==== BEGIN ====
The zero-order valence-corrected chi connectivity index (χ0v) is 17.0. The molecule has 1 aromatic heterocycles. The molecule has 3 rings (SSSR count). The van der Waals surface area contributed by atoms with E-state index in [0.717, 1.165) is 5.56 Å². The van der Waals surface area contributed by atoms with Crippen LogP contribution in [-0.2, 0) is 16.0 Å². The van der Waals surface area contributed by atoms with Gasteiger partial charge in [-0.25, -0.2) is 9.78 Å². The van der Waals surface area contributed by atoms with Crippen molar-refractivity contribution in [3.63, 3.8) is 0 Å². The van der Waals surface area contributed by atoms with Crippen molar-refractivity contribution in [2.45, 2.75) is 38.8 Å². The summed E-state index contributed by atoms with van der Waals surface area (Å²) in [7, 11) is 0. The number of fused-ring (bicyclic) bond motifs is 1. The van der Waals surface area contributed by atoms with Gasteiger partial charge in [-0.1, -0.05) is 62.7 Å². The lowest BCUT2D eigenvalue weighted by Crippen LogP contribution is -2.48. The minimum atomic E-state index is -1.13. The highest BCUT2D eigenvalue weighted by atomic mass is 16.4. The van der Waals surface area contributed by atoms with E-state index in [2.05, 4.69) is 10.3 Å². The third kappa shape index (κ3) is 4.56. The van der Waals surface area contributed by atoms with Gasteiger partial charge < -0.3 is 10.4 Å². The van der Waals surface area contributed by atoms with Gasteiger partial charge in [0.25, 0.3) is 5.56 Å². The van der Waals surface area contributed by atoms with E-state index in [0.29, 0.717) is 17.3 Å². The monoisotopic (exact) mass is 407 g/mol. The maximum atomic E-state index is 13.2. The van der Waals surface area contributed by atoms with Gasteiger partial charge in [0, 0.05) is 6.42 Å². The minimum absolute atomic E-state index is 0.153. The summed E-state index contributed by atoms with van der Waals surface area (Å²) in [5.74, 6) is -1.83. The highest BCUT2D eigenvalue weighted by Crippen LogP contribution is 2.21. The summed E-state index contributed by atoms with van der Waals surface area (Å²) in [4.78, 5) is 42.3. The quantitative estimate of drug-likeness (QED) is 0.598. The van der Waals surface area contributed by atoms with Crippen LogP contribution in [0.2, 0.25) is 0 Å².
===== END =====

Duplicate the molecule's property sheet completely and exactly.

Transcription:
The zero-order valence-corrected chi connectivity index (χ0v) is 17.0. The molecule has 1 aromatic heterocycles. The molecule has 3 rings (SSSR count). The van der Waals surface area contributed by atoms with E-state index in [0.717, 1.165) is 5.56 Å². The van der Waals surface area contributed by atoms with Crippen LogP contribution in [-0.2, 0) is 16.0 Å². The van der Waals surface area contributed by atoms with Gasteiger partial charge in [-0.25, -0.2) is 9.78 Å². The van der Waals surface area contributed by atoms with Crippen molar-refractivity contribution in [3.63, 3.8) is 0 Å². The van der Waals surface area contributed by atoms with Crippen molar-refractivity contribution in [2.45, 2.75) is 38.8 Å². The summed E-state index contributed by atoms with van der Waals surface area (Å²) in [7, 11) is 0. The number of fused-ring (bicyclic) bond motifs is 1. The van der Waals surface area contributed by atoms with Gasteiger partial charge in [-0.1, -0.05) is 62.7 Å². The lowest BCUT2D eigenvalue weighted by Crippen LogP contribution is -2.48. The minimum atomic E-state index is -1.13. The highest BCUT2D eigenvalue weighted by atomic mass is 16.4. The van der Waals surface area contributed by atoms with E-state index in [2.05, 4.69) is 10.3 Å². The third kappa shape index (κ3) is 4.56. The van der Waals surface area contributed by atoms with Gasteiger partial charge < -0.3 is 10.4 Å². The van der Waals surface area contributed by atoms with Gasteiger partial charge in [0.25, 0.3) is 5.56 Å². The van der Waals surface area contributed by atoms with E-state index in [0.29, 0.717) is 17.3 Å². The monoisotopic (exact) mass is 407 g/mol. The maximum atomic E-state index is 13.2. The van der Waals surface area contributed by atoms with Gasteiger partial charge in [0, 0.05) is 6.42 Å². The minimum absolute atomic E-state index is 0.153. The summed E-state index contributed by atoms with van der Waals surface area (Å²) in [5.74, 6) is -1.83. The highest BCUT2D eigenvalue weighted by Crippen LogP contribution is 2.21. The summed E-state index contributed by atoms with van der Waals surface area (Å²) in [4.78, 5) is 42.3. The quantitative estimate of drug-likeness (QED) is 0.598. The van der Waals surface area contributed by atoms with Crippen LogP contribution in [0.2, 0.25) is 0 Å².